Tv And Children Essay Research Paper Television

  • Просмотров 132
  • Скачиваний 5
  • Размер файла 16
    Кб

Tv And Children Essay, Research Paper Television Violence and Children Thanks to the miracle of television the average American child watches 8,000 murders and 100,000 acts of violence before finishing elementary school (Early Concerns 113). Television violence is responsible for the increase in childhood violence. Watching violence is a popular form of entertainment, and watching it on television is the number one way that children are exposed to violence. Local news shows provide extensive converage of violent crimes in order to increase their ratings (Felson 96). Violence usually refers to physical aggression and aggression is usually defined as any behavior involving intent to harm another person (Sege 34). Television is a central feature of contemporary American life.

American children spend more time watching television than they do in school. In 1989, the average child in the United States spent more time watching television than performing any other activity, except sleeping. In 1989 The Nielson Report on Television commented that children age 2 to 5 viewed approximately 27 hours of television per week. Children 6 to 11 years of age viewed more than 23 hours of television per week, and adolescents between 12 to 17 years of age viewed 22 hours of television per week (Sege 32). During the past several decades, violent programs have been steadily increasing in numbers on television screens. Many believe that there could be the possibility that a direct relationship exists between the violence witnessed on television and the increasingly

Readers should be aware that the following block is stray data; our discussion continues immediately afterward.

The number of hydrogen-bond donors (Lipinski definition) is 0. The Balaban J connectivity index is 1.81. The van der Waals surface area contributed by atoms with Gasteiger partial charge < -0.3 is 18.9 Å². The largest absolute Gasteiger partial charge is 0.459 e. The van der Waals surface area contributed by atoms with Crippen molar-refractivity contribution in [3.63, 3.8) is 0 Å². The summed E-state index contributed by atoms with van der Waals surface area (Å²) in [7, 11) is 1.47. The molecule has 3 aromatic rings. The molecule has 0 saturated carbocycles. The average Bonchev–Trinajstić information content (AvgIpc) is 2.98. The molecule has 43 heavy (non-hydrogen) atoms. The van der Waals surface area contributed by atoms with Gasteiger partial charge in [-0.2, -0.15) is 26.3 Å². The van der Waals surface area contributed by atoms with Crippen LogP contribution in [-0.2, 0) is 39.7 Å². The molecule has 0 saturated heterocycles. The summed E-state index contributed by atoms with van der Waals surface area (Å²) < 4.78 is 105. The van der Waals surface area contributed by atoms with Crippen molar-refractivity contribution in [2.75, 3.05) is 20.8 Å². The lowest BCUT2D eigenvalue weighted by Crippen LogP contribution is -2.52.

violent behavior of children and adolescents (Palermo 23). Coming at a time when the homicide rate is rising six times faster than the population it is theorized that television violence does cause actual violence (Early Concerns 114). The year 1992 set an all-time record for violence in children’s shows, with an average of 32 violent acts per hour. The nightly dose of splattering blood, rapes, car wrecks and screaming victims on television has tripled in the last decade (Johnson 18). Only on television is there violence without pain. Sometimes, television violence is even supposed to be funny, but grownups know, or are supposed to know, that real violence causes lots of pain and sadness. A young gunshot victim is brought into an emergency room and he astonished his Doctors. He

expressed surprise that his wound actually hurt. His Doctors first thought, “Boy! This boy is really stupid.” But it dawned on the Doctors that what the sees on television is that when the superhero gets shot in the arm, he uses that arm to hold onto a truck going 85 miles an hour around a corner. He overcomes the driver and shoots a couple of hundred people while he is at it. (Early Concerns 112) Another example of violence in children’s television is seen in the cartoon Teenage Mutant Ninja Turtles. This cartoon causes confusion between fantasy and reality. Several children really do think it is okay to use physical violence with other children because the Turtles do and the Turtles are the good guys (Early Concerns 115). Children’s cartoons are among the most violent

shows on television, often exceeding 24 acts of violence per hour and earning high violence ratings from The National Coalition on Television Violence. Researchers say children’s aggressiveness increases measurably after viewing the cartoon violence of Bugs Bunny, Tom and Jerry and Woody Woodpecker, which are rated as very high violence with 55 or more acts of violence per episode. (Early Concerns 113). Just as children learn things from their older brothers and sisters, they also learn from their television heroes- even bad things. Some children who watch lots of violence on television learn to fight more and others learn to become victims. Many children learn that violence is fun to watch, even in real life. These kids encourage their friends to fight. When television